National Heritage Areas are based on partnerships: bringing together a range of Tribes, organizations, businesses, and governments around heritage resources and stories. One of our partners is the Working Waterfront Coalition of Whatcom County. If you are interested in becoming a partner, learn more on our become a partner page.
Dan Tucker and the Working Waterfront Coalition
Dan Tucker wears many hats as the program manager for the Working Waterfront Coalition (WWC) of Whatcom County. He is the only staff member for the Coalition, which is a statewide advocate for waterfronts and the people who make them work. Between advocating with decision makers, supporting marine trades professionals, and providing workforce benefits to members of the Coalition, Dan keeps busy.
With background in multimedia and graphic design, Dan might not sound on paper like the type to juggle port commissions, community advocacy, and business interests within working waterfronts. However, after he worked his way up from scrubbing decks on tall ships after college to serving as a licensed officer on cruise ships, Dan found himself uniquely positioned to help guide the WWC into helping others onto a similar path.
“I just remember reading crew bios and thinking, ‘some poor schmuck gets paid to do that really cool thing that I’ve only seen in movies,'” Dan says.
One of the ways the WWC advocates for the future of waterfronts is through a marine trades apprenticeship program. As someone who worked in maritime industries for most of his career, Dan is well-aware of the difficulties that maritime companies face with hiring and retention. The WWC’s apprenticeship program is a step on the path to rejuvenating the livelihoods of waterfront workers. A four-year program that provides participants with full-time job in the industry and ends with a journeyman’s level certificate is an appealing alternative to a college degree for many.
Participants in the apprenticeship program “can put [the certificate] on their resume and they can jumpstart their career, wherever they go next, or they can continue to grow — sometimes with the companies that have been hosting them for the last 4 years,” said Dan. The WWC also offers scholarships to employers to make the apprenticeships more feasible.
It’s not just young people who are taking part in the program either, according to Dan. “You get a lot of people that are in their 30s and their 40s, even in their 50s that are finding themselves needing to start over somewhere else. So it’s highly imperative that we have programs like this that are accessible to those people as well.
Another way the WWC serves maritime workers is by providing a health trust benefits program specifically designed for maritime businesses. “It’s grown over the last year. We more than doubled our participation,” said Dan. Making it easier for businesses to give their employees benefits helps them to retain high quality employees.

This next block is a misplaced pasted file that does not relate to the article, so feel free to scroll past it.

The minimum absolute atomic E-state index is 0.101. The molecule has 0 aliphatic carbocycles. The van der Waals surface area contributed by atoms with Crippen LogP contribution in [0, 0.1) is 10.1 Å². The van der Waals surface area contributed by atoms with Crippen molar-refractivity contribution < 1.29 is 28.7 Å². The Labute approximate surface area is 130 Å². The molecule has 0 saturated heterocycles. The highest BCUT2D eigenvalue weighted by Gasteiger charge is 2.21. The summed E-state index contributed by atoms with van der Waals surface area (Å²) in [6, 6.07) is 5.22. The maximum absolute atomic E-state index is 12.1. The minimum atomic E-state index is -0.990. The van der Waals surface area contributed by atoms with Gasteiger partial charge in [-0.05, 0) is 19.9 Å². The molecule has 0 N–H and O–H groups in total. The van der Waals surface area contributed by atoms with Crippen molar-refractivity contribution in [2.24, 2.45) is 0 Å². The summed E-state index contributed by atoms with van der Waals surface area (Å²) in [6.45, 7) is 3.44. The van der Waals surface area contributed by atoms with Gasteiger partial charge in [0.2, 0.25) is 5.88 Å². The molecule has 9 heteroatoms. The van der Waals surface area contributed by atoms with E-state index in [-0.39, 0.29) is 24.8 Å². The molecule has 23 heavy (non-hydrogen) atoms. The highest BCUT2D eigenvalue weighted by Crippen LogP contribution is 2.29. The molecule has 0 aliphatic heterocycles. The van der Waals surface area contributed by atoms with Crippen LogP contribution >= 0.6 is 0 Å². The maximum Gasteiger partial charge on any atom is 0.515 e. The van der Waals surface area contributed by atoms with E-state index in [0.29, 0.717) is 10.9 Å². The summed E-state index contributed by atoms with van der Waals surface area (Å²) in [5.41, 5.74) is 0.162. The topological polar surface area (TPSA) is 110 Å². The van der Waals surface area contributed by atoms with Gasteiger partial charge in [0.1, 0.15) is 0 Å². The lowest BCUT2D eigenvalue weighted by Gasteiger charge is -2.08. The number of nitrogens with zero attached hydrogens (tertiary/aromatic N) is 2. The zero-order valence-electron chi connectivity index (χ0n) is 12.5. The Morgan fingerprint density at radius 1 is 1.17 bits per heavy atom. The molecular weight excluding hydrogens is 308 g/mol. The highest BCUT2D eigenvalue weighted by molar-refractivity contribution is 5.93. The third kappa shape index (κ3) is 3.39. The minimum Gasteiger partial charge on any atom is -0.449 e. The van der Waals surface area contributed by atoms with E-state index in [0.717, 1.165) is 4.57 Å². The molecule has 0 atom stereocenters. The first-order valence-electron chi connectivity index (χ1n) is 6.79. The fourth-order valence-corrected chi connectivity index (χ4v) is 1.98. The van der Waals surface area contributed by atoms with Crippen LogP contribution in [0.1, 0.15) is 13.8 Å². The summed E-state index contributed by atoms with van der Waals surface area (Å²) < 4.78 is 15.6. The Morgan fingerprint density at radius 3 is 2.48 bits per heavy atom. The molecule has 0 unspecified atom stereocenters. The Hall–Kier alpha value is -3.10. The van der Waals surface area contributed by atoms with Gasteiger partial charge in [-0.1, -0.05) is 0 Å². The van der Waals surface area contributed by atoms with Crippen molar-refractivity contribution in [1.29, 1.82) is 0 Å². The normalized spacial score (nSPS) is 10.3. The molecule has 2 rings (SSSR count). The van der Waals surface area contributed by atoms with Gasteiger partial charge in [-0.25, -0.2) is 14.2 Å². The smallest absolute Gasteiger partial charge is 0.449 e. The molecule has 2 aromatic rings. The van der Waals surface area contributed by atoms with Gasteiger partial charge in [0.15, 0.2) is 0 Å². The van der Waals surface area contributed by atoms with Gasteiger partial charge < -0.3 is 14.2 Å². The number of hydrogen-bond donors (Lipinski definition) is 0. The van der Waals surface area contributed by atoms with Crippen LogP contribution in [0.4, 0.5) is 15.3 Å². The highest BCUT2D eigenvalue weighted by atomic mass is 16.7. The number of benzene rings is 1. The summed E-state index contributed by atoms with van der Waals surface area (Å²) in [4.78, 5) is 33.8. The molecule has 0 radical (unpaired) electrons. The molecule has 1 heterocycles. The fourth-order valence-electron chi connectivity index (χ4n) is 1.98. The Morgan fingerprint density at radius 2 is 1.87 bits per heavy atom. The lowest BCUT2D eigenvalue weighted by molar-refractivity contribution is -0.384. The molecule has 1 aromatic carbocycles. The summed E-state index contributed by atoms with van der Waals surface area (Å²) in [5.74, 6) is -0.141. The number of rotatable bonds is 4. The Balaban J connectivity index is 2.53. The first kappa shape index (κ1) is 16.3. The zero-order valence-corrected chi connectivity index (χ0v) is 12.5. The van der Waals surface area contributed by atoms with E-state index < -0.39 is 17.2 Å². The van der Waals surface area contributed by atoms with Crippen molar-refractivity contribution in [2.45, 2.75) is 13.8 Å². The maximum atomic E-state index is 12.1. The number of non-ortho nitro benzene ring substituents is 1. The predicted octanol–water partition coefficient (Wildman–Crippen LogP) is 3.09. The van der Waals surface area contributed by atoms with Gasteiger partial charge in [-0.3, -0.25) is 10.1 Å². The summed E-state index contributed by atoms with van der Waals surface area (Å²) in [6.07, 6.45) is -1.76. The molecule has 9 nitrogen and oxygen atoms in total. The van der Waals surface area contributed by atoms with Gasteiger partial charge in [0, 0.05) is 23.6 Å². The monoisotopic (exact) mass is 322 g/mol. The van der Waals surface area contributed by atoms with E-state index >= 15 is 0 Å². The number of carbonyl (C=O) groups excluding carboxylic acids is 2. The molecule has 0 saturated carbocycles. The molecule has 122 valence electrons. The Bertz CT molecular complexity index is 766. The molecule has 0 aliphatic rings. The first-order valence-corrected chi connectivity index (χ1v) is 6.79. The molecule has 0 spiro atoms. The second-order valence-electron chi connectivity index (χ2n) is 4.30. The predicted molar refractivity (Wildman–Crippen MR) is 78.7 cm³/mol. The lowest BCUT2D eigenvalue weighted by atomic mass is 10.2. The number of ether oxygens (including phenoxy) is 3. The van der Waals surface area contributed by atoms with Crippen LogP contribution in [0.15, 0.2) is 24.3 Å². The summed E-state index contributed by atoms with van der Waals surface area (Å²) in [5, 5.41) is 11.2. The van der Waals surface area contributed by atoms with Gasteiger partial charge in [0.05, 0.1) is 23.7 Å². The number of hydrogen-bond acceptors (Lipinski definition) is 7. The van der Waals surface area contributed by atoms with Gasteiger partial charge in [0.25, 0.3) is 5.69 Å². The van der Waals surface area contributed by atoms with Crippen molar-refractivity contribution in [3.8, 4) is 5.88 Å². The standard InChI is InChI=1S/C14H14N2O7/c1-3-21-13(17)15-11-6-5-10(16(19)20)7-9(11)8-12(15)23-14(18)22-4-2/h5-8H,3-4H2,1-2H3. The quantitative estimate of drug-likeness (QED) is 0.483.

Of course, without the support of the community, Dan’s work might not be as impactful. Beyond their daily work with current waterfront advocates—including the Port of Bellingham, existing maritime businesses, and local Tribes—the WWC is also fighting to make working waterfronts more accessible to everyone. To achieve that goal, they are advocating for interpretive signage that explains more visible parts of maritime work, like cranes and long-term businesses. “When people are looking around and saying, ‘what’s that?’ Well, we can tell you about it and how it’s important to the businesses and the economy regionally… because a lot of people are losing sight of that,” said Dan.
Community and Businesses
However, their community advocacy goes beyond just signage. Dan co-hosts the “Love Your Waterfront” podcast on 88.3 KMRE, a local Whatcom County radio station. The show “explores all of the hustle and bustle of Whatcom’s working waterfront,” and, while it’s currently just 30 minutes a month, Dan is hoping to expand to an hour and share it online to tell more waterfront stories.
He’s also found surprising success in print publications. The WWC’s tri-annual publication “On the Waterfront” taught the Coalition that it’s important to meet their audience where they are. For the WWC, that isn’t necessarily online. Efforts like hosting a physical job board at the Port of Bellingham and producing printed informational brochures about opportunities onboard vessels have been much more successful for the WWC’s audience than conventional approaches like posting jobs online.
As a partner of the Maritime Washington National Heritage Area, WWC shares our goal of sharing maritime stories. “I feel like when people have an appreciation, particularly of the landscape itself, the earth itself, they start to understand how important that is to the businesses along the waterfront that need that access,” Dan explains.
“I really try to clarify… none of the businesses along this waterfront aim to harm it in any way, because everyone here recognizes, especially those that are operating on it, that if it gets dirty, if it gets polluted or contaminated, nobody gets to use it and that hurts everyone,” said Dan. “That all ties back to the mission that we’re trying to accomplish, which is to create a waterfront that is vibrant and works for everyone.”